Bitcoin: after 10 wild years, what future for cryptocurrencies? | Technology


Two years after his birth, 10,000 bitcoins were enough to buy a couple of take-out pizzas. Today those bitcoins would be worth almost $ 38 million (£ 30 million). This is a huge increase, but only a fraction of their value of $ 180 million just 13 months ago, because since its creation, ten years ago, the digital currency has been at the center of one of the biggest economic bubbles in history.

Bitcoin has had a wild ride since its birth on January 3, 2009. Created as a digital currency to circumvent the traditional financial sector using encrypted code, it took until May 2010 for the first purchase reported using bitcoin: those two big dads Giovanni pizzas del value of $ 30 for 10,000 bitcoins.

But in recent years the bitcoin has become less useful as a medium of exchange and more famous for its trends to parade – drawing parallels with the Dutch tulip mania of 1637 and Dante's Inferno for its ability to lose millions of pounds from investors.

It rose more than 1,000%, sometimes earning $ 2,500 in a single day, up to nearly $ 20,000 just before Christmas 2017. But the digital currency then crumpled over the past year, and yesterday stood alone $ 3,780, after having swept away many investments down.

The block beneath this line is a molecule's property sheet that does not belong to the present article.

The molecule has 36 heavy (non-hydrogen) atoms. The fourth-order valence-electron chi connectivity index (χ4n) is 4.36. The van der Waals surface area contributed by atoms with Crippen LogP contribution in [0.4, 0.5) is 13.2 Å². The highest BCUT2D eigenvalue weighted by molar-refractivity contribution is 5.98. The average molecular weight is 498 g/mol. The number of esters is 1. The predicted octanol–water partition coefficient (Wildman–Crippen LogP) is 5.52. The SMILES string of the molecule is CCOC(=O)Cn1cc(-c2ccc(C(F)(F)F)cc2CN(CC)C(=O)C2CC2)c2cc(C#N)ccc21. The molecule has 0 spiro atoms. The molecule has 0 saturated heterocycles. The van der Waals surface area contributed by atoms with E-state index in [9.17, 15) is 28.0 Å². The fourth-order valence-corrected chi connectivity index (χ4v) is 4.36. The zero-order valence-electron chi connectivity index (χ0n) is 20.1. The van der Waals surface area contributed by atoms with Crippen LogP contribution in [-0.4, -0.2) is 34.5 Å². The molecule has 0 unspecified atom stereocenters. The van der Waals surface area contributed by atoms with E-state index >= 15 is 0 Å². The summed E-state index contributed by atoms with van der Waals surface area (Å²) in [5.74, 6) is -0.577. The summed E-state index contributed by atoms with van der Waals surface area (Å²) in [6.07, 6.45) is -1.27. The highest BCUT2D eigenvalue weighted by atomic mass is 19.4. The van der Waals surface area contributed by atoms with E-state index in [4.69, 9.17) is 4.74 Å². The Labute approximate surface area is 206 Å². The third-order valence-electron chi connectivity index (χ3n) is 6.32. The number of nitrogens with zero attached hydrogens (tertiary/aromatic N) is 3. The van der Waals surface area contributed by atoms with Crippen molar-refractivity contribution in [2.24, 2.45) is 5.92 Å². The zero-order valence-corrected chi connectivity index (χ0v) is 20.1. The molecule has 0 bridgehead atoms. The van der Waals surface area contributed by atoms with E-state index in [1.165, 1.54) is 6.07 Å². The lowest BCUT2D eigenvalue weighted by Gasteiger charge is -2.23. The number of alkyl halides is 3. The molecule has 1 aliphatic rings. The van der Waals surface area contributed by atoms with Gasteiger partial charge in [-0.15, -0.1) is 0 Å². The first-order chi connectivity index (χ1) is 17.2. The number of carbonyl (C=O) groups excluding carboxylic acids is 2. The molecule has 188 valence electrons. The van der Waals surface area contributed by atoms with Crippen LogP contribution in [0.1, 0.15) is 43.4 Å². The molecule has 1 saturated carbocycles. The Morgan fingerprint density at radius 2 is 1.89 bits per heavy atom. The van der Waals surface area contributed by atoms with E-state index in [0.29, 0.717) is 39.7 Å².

The boom and failure of Bitcoin

Nouriel Roubini, one of the few economists to predict the 2008 financial crash and former White House economic advisor, is one of Bitcoin's most vocal critics. He called the "mother of all bubbles" and tweeted last month that she, and other cryptographers like Ethereum and Litecoin, should be classified into one "2018 Shitcoin Hall / Pile of Manure Shame".

But despite the precautionary warnings of mainstream economists, as well as the financial industry that identifies bitcoin as a vehicle for scammers, scammers and terrorists, there are still legions of cryptocurrency fans, with an online industry of news, blogs and podcasts.

The digital currency has been launched not only as an opportunity for investors to make millions (before losing them in almost equal amounts). The underlying technology has thrilled businesses, while the growth of cryptocurrencies has promised another future for its fans outside the traditional financial system.